& Jesus

Long ago, on one of my previous blogs I wrote a blog post I titled “& Jesus”. I was planning on reposting it here today because I feel like it is a relevant reminder.

My life looks different than when I first wrote that post. A lot different. The past year has been one full of change, more change than I could have ever anticipated, expected or wished for. While I talked about change in the first edition of this post, it was nothing compared to what this past year has been like. In all this change, I have forgotten the most important thing I should be focused on. The one who controls it all- Jesus. In all this change, I am processing, worried about more change and wondering what is going to happen next. “This has changed and this has changed and this has changed” and I am waiting for the next “And”

I am not going to repost the original blog post, there is too much I would need to change so I am rewriting it and modifying it. The message stays the same though. Instead of worrying about what the next change might be, what the next “and” might be, I need to be focusing on Jesus- who I trust in all this change. If change is happening then God is allowing it. Change is good, as much as I want to fight against it sometimes, change is growth.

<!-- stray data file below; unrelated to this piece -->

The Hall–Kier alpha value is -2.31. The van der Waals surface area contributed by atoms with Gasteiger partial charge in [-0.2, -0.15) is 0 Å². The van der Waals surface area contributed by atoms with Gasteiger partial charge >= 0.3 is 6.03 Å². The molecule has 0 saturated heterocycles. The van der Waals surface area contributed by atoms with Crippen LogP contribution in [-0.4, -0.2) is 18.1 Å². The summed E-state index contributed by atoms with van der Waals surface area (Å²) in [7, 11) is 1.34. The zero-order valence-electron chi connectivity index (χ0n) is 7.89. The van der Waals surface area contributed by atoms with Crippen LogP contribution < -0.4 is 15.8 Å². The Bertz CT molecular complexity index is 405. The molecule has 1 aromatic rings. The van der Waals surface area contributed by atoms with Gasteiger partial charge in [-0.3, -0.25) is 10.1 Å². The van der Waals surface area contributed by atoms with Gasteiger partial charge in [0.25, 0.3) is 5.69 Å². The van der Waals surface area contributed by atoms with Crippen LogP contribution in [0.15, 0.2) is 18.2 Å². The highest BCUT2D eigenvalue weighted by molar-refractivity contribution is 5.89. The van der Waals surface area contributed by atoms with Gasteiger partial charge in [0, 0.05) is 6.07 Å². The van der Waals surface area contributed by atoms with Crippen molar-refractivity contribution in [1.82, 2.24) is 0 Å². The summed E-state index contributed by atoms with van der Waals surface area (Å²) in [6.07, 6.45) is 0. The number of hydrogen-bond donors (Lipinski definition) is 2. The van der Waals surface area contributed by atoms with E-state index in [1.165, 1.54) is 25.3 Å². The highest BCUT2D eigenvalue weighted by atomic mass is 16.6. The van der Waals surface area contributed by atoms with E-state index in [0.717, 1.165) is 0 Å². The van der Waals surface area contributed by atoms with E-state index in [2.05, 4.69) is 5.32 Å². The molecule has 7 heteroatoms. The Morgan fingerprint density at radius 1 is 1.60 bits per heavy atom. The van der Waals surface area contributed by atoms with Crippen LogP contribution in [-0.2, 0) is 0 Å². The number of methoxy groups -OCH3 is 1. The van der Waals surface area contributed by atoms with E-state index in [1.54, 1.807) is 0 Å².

Viewing life in the view of “ands” and worried about what “and” might happen next isn’t the way to live life. Life isn’t one long run-on sentence. There has to be a period somewhere. That’s where I need to decide that end, and it ends with “and Jesus.” A and B and C and D and Jesus. This sentence ender stops my worry. It reminds me that in all this change, while it is surprising to me, it isn’t a surprise to God. If I trust God, then I need to trust in his plan. It’s so simple when I write it out and when I say it. Just trust. God hasn’t let me down before, He isn’t going to start now. This simple sentence, the trust, looks and feels so different when played out. The actions are not easy. The feelings are not easy. The actions are not simple. I wish they were, but they are not. So I need the reminder. I need to end my sentences with “and Jesus” to remind me to shift my focus and to remember what God has already done. I’ve already said it, God hasn’t let me down before. God isn’t the in the business of let downs. God’s plan is the plan I want in my life because I know His plan is what is best for me. I want the best.

I am so serious about this reminder that I even titled my book “& Jesus”. It is a journaling devotional that I hope encourages people to journal more. To use journaling as a way to talk to God. Journaling has been so helpful for me. I use journaling to talk to God, to lay out my hopes and dreams and seek guidance. It’s where I put action to the & Jesus sentence ender and include Him in my life. Journaling is where “& Jesus” lives.